Priority Research Papers:
Inhibition of mTOR-kinase destabilizes MYCN and is a potential therapy for MYCN-dependent tumors
Metrics: PDF 1610 views | HTML 3598 views | ?
Lynsey Vaughan1,9, Paul A. Clarke2, Karen Barker1, Yvan Chanthery3, Clay W. Gustafson3, Elizabeth Tucker1, Jane Renshaw1, Florence Raynaud4, Xiaodun Li1,11, Rosemary Burke5, Yann Jamin6, Simon P. Robinson6, Andrew Pearson1, Michel Maira7,10, William A. Weiss3, Paul Workman2 and Louis Chesler1,2,8
1 Division of Clinical Studies, The Institute of Cancer Research, Sutton, Surrey, UK
2 Cancer Research UK Cancer Therapeutics Unit, The Institute of Cancer Research, Signal Transduction and Molecular Pharmacology Team, The Institute of Cancer Research, Sutton, Surrey, UK
3 Department of Neurology, Pediatrics, Neurosurgery, Brain Tumor Research Center and Helen Diller Family Comprehensive Cancer Center, University of California, San Francisco, CA, USA
4 Cancer Research UK Cancer Therapeutics Unit, Clinical Pharmacology and Trials Team, Sutton, Surrey, UK
5 Cancer Research UK Cancer Therapeutics Unit, The Institute of Cancer Research, Target Selection and Hit Discovery Team, The Institute of Cancer Research, Sutton, Surrey, UK
6 Cancer Research UK & Engineering and Physical Sciences Research Council Cancer Imaging Centre, The Institute of Cancer Research, Sutton, Surrey, UK
7 Novartis Pharma AG, Basel, Switzerland
8 The Royal Marsden NHS Trust, Children and Young People’s Unit, Sutton, Surrey, UK
9 Present address: Cell Signalling Group, Cancer Research UK Manchester Institute, The University of Manchester, Manchester, UK
10 Present address: Basilea Pharmaceutica International AG, Basel, Switzerland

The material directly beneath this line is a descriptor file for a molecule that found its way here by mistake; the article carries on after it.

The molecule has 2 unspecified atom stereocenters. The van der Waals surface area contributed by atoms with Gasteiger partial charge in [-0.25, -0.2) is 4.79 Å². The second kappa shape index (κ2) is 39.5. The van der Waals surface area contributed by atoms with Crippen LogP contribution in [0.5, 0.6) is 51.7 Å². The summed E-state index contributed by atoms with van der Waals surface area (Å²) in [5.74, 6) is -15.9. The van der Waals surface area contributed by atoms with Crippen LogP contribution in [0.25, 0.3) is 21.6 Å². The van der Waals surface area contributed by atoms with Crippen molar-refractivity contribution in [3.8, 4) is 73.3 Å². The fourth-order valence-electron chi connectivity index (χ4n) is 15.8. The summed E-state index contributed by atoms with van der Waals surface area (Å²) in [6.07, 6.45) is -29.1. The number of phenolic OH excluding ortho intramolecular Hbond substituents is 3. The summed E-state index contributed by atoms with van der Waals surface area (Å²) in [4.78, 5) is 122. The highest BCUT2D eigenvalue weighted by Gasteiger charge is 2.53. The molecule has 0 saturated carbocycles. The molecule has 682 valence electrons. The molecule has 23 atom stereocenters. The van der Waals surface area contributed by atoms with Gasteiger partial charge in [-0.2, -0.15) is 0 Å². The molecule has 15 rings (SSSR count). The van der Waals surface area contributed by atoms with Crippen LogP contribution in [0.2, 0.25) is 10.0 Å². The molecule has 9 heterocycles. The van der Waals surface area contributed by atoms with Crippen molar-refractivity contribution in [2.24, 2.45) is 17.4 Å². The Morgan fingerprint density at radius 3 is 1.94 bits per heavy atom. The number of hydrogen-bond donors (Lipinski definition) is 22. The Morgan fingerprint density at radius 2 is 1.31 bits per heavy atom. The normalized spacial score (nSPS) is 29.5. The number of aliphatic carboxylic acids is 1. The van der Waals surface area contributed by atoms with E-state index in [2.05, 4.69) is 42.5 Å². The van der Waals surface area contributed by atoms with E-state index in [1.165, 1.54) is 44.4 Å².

11 Present address: MRC Cancer Unit, University of Cambridge, Cambridge, UK
Louis Chesler, email:
Keywords: neuroblastoma, mTOR, MYC, MYCN, PI3-kinase
Received: April 29, 2016 Accepted: June 01, 2016 Published: July 12, 2016
MYC oncoproteins deliver a potent oncogenic stimulus in several human cancers, making them major targets for drug development, but efforts to deliver clinically practical therapeutics have not yet been realized. In childhood cancer, aberrant expression of MYC and MYCN genes delineates a group of aggressive tumours responsible for a major proportion of pediatric cancer deaths. We designed a chemical-genetic screen that identifies compounds capable of enhancing proteasomal elimination of MYCN oncoprotein. We isolated several classes of compound that selectively kill MYCN expressing cells and we focus on inhibitors of PI3K/mTOR pathway in this study. We show that PI3K/mTOR inhibitors selectively killed MYCN-expressing neuroblastoma tumor cells, and induced significant apoptosis of transgenic MYCN-driven neuroblastoma tumors concomitant with elimination of MYCN protein in vivo. Mechanistically, the ability of these compounds to degrade MYCN requires complete blockade of mTOR but not PI3 kinase activity and we highlight NVP-BEZ235 as a PI3K/mTOR inhibitor with an ideal activity profile. These data establish that MYCN expression is a marker indicative of likely clinical sensitivity to mTOR inhibition, and provide a rationale for the selection of clinical candidate MYCN-destabilizers likely to be useful for the treatment of MYCN-driven cancers.
All site content, except where otherwise noted, is licensed under a Creative Commons Attribution 3.0 License.